In a recent precedential case before the Trademark Trial and Appeal Board, the fame of the trademark BUD for beer owned by Anheuser-Busch, LLC (Anheuser) played a dominant role in the Board’s finding a likelihood of confusion between BUD for beer and WINEBUD for wine (and other alcoholic beverages). The Board found that Anheuser’s evidence clearly established the fame of their BUD and BUDWEISER marks. Anheuser has used its BUDWEISER mark since 1876 and its beer has been known as BUD since about 1895. Moreover, Anheuser is a heavy user of advertisement and has been a major sponsor of well known sporting events and is the recipient of scores of unsolicited publicity. In fact, BUD LIGHT is the best-selling beer in America.

In contrast, the mark WINEBUD had not been in use in the United States. The Applicant for the mark WINEBUD argued that WINEBUD is a “fanciful compound noun formed from the nouns WINE and BUD, an analogy to horticultural words such as ‘rosebud.'” It contended that wine drinkers would perceive the latter half of its mark as connoting the bud of a vine, not as a reference to BUDWEISER the beer or the BUD family of marks. In addition, Applicant argued that WINEBUD is essentially a play on the word “vinebud,” a word known in the wine industry.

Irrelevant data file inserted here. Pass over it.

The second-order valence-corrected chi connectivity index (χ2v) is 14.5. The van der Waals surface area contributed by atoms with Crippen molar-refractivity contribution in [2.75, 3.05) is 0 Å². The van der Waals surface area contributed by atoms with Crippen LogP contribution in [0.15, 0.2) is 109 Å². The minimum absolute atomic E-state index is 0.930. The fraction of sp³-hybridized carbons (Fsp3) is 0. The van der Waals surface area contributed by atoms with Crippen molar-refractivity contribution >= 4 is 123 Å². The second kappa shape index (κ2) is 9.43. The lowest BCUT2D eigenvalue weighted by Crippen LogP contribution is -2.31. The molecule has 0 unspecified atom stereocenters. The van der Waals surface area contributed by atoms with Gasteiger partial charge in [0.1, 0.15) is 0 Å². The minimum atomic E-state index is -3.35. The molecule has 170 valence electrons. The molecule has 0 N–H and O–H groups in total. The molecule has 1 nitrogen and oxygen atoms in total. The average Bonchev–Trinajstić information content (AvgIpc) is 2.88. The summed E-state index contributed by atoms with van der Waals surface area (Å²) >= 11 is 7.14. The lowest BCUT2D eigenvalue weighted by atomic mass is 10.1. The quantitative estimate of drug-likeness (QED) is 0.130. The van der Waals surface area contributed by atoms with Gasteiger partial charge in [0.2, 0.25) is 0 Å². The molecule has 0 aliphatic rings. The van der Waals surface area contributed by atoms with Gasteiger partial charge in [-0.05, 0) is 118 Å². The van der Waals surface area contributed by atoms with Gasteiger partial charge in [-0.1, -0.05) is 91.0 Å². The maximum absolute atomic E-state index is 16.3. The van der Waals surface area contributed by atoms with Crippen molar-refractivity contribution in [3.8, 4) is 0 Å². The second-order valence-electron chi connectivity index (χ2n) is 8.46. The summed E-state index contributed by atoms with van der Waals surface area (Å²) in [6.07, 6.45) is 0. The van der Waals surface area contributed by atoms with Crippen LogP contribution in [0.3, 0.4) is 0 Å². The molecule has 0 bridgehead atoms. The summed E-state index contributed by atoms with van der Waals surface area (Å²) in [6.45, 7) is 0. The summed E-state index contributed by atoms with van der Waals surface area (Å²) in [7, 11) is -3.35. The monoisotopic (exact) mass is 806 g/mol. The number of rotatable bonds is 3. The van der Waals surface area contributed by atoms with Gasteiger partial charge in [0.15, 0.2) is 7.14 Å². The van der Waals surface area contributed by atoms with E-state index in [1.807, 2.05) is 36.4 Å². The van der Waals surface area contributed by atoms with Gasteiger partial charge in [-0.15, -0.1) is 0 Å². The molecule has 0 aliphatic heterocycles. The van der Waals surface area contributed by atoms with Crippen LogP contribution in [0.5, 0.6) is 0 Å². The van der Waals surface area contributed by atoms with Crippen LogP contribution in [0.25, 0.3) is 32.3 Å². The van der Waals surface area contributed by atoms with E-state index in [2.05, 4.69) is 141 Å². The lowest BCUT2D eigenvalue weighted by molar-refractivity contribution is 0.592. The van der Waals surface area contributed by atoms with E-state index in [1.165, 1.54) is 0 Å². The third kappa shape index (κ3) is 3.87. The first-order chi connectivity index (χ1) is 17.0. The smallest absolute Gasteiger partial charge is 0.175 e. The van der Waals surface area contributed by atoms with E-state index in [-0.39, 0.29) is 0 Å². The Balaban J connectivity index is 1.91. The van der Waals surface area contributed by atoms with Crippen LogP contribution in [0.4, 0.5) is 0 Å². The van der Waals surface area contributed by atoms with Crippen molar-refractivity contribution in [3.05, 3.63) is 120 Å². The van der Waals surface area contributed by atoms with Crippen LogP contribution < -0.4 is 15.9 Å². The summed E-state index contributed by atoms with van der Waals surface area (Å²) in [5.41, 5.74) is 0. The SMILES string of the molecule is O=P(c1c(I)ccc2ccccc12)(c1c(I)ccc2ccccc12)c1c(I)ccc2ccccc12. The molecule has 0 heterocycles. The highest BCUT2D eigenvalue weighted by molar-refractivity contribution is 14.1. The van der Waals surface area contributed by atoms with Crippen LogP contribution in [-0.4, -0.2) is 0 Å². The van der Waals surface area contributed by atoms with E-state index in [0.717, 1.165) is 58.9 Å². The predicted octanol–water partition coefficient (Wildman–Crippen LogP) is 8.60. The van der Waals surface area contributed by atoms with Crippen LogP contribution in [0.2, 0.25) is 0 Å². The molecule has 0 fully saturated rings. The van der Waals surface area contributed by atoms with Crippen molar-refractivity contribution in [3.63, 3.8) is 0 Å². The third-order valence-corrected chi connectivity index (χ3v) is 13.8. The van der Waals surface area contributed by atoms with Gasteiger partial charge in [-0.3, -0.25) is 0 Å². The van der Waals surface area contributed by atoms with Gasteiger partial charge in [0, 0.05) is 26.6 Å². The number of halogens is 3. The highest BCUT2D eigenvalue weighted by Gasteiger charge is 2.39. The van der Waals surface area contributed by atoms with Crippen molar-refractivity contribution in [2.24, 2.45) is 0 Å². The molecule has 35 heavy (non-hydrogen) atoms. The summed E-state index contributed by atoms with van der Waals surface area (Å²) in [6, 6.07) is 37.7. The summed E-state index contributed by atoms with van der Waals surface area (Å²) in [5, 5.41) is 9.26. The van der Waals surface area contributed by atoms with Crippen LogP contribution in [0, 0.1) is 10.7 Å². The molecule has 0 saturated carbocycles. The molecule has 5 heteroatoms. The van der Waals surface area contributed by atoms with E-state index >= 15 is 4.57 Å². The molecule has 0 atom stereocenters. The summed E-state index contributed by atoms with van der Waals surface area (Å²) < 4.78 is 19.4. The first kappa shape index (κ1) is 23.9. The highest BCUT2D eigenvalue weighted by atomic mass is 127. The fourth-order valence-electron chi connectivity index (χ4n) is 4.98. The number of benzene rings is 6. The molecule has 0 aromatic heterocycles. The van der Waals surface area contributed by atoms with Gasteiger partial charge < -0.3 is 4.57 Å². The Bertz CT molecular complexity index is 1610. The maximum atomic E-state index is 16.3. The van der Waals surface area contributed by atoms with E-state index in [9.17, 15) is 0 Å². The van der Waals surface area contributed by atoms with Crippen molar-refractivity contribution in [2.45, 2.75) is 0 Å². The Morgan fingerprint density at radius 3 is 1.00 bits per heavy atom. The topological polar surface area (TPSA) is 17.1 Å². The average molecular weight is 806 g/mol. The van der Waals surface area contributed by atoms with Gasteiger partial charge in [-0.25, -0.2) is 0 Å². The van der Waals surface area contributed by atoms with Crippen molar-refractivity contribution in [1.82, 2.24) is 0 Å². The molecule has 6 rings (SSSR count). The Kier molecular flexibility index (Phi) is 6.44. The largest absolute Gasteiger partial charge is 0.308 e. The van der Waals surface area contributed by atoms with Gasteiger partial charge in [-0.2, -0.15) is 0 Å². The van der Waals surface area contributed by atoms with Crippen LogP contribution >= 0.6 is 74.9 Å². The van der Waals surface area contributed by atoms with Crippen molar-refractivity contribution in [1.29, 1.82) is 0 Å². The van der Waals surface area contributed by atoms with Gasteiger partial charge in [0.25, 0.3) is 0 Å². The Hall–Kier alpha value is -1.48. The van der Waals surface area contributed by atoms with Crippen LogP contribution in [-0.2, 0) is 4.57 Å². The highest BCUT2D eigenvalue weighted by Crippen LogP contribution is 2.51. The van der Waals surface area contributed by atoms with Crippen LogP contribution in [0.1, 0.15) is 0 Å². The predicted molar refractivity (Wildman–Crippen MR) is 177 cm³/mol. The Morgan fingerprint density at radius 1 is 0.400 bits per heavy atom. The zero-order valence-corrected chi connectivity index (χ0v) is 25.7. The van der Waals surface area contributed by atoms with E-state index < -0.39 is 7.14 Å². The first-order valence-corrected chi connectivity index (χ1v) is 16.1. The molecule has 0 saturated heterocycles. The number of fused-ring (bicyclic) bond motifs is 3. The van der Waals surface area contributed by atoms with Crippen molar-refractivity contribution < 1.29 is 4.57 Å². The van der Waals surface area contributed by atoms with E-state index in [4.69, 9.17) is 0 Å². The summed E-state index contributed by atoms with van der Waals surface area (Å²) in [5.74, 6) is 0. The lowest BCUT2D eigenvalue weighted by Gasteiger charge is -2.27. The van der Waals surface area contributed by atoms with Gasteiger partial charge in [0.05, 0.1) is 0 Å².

The Board concluded that consumer would likely see the WINE component of the WINEBUD mark as the generic name for the beverage, and BUD, due to the fame of Anheuser’s marks, as the source-identifying portion of the mark. Accordingly, the Board found the dominant portion of the mark WINEBUD to be BUD, and that WINEBUD and BUD marks are “highly similar.” Moreover, the Board found the goods of beer and other alcoholic beverages, including wine, to be related. In the end, Anheuser’s famous BUD mark was the “heavy thumb” that tipped the scales in Anheuser’s favor.

For a complete review of the case see Anheuser-Busch, LLC v. Innvopak Systems Pty Ltd., Opposition No. 91194148 (August 17, 2015) [precedential].